Seizing an Opportunity for Unity
Phone calls from your alma mater. Direct mail appeals featuring swoon-worthy puppies. Requests to buy Girl Scout cookies as you’re leaving the grocery store. We’re exposed to more fundraising pleas than ever before, so what is it that persuades us to feel philanthropic and reach into our wallets?
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In the early 1990s, two professors took a closer look at the social psychology behind giving. To study this, three similar researchers were positioned in high-traffic areas of a college campus in Hawaii. They asked passers-by if they’d be willing to contribute to a well-known charity.
The ask used one of three different scripts:
- Standard: “Hi I’m collecting donations for [charity]. Could you contribute something?”
- Feeling: “Hi How are you feeling today?” [Wait for response, then acknowledge it.] “I’m collecting donations for [charity]. Could you contribute something?”
- Relation: “Hi, are you a student here?” [Wait for response.] “That’s great,” the researchers responded. “So am I,” they’d say to students; “I’m a student here,” they’d say to teachers. They followed with the same ask: “I’m collecting donations for [charity]. Could you contribute something?”
When people agreed to contribute, the researcher would thank them and explain that it was just a study. (It’s the thought that counts!) Which script do you think yielded the most success?
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Through his research, Robert Cialdini identified six principles key to persuasion. Then, in Cialdini’s 2016 book, Pre-Suasion: A Revolutionary Way to Influence and Persuade, he established a seventh principle: unity – the categories we use to define ourselves, i.e. a shared identity.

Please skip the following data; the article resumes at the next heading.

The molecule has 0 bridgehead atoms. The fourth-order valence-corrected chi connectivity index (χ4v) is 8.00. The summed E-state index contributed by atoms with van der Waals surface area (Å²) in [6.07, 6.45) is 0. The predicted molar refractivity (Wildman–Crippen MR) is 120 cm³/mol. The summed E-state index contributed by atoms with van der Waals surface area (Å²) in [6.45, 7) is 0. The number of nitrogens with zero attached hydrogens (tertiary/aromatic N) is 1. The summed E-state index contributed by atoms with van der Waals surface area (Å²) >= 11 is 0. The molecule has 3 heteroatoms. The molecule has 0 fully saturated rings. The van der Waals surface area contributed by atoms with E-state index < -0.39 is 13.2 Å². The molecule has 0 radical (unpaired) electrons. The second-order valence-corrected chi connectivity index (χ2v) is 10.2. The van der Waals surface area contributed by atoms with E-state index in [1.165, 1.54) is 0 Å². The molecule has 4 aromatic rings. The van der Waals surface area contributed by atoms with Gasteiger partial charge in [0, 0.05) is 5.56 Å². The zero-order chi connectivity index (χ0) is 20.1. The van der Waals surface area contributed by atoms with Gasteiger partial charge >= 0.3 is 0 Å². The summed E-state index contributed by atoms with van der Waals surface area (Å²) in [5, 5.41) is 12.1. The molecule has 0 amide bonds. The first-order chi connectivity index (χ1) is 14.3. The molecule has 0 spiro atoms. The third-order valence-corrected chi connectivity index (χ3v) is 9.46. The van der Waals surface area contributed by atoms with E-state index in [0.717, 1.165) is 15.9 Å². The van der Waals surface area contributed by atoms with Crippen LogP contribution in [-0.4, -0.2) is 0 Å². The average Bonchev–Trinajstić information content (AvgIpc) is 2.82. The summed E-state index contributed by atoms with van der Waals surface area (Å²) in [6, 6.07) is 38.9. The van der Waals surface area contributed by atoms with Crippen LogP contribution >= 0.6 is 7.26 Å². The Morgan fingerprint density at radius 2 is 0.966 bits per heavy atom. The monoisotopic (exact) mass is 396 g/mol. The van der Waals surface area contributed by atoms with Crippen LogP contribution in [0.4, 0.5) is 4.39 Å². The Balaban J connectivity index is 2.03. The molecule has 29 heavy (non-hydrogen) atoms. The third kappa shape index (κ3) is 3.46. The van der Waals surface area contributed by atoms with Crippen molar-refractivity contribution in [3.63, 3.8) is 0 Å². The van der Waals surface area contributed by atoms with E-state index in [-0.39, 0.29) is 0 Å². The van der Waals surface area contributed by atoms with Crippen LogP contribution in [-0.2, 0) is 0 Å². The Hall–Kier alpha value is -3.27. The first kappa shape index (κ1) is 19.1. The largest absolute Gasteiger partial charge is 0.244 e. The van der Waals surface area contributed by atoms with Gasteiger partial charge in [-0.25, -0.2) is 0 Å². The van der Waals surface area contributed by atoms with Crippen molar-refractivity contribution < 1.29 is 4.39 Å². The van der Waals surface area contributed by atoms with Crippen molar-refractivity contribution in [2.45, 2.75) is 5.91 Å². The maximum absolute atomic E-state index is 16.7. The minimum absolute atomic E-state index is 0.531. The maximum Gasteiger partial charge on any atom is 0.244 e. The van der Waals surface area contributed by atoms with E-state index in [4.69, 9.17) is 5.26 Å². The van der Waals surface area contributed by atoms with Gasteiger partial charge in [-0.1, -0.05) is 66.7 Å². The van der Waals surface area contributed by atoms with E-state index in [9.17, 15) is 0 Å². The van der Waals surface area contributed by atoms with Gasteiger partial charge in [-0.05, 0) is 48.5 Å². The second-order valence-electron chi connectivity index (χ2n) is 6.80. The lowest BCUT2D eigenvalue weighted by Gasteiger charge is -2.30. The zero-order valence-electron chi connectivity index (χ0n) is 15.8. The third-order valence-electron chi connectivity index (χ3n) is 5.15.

“A key characteristic of these categories is that their members tend to feel at one with, merged with, the others. They are the categories in which the conduct of one member influences the self-esteem of other members. Simply put, we is the shared me,” wrote Cialdini. The more we perceive people are part of “us,” the more likely we are to be influenced by them.
In his book, The Descent of Man, Charles Darwin wrote, “If one man in a tribe… invented a new snare or weapon, the tribe would increase in number, spread, and supplant other tribes. In a tribe thus rendered more numerous there would always be a rather better chance of the birth of other superior and inventive members.” Since way back in the day, being accepted and valued has been key to survival. Though we’re not fashioning bows and arrows to get ahead in the world today, the concept of group selection endures.
Travelling back to Hawaii (We wish!), the standard, straight-to-it donation ask resulted in a success rate of only about 10%. When researchers first asked about and acknowledged the person’s feelings, the rate jumped up to 25.5%. Most impressively, when researchers disclosed that they were students, almost half of people (47.1%) agreed to contribute. By establishing a personal connection (“I’m a student here.”), the contribution rate jumped significantly.
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As humans (You’re human, right?), we’re hard-wired with a need to belong. The brain reacts similarly to social pains and pleasures as it does to those of the physical variety. Knowing this, how can employers create unity among employees? Establishing relatedness and connections “may be the greatest opportunity for leaders and individuals to create a thriving workplace.”
“A culture of psychological safety enables employees to be engaged. They can take risks and experiment.”
-Jake Herway, Gallup
When employees feel united, they feel psychologically safe – like they can be themselves. In a Gallup article, Harvard Business School professor Dr. Amy Edmondson shared that “psychological safety predicts quality improvements, learning behavior and productivity.”
Why does your company really exist? By clearly communicating your shared mission and values, you can initiate feelings of unity – of caring. If your employees feel like a tribe, regardless of level or department, you can create a more harmonious and unified company culture. As an extra perk, your company can benefit financially, given that a sense of belonging can be a better motivator for some employees than money. Cha-ching!
You can apply the principles of unity to improve compliance, too. Put your mission, values, and other “cultural” information in your employee handbook right before or next to your company policies. It’ll serve as a reminder that you’re all in this together and that the policies are there for the betterment of the entire tribe. A united employee is a
less litigious compliant employee!
Unity is about invoking feelings of “we” and “us.” After all, we’re more likely to be swayed by people within our group, our pack, our posse. By the way, where did you go to college? No way! I went there, too.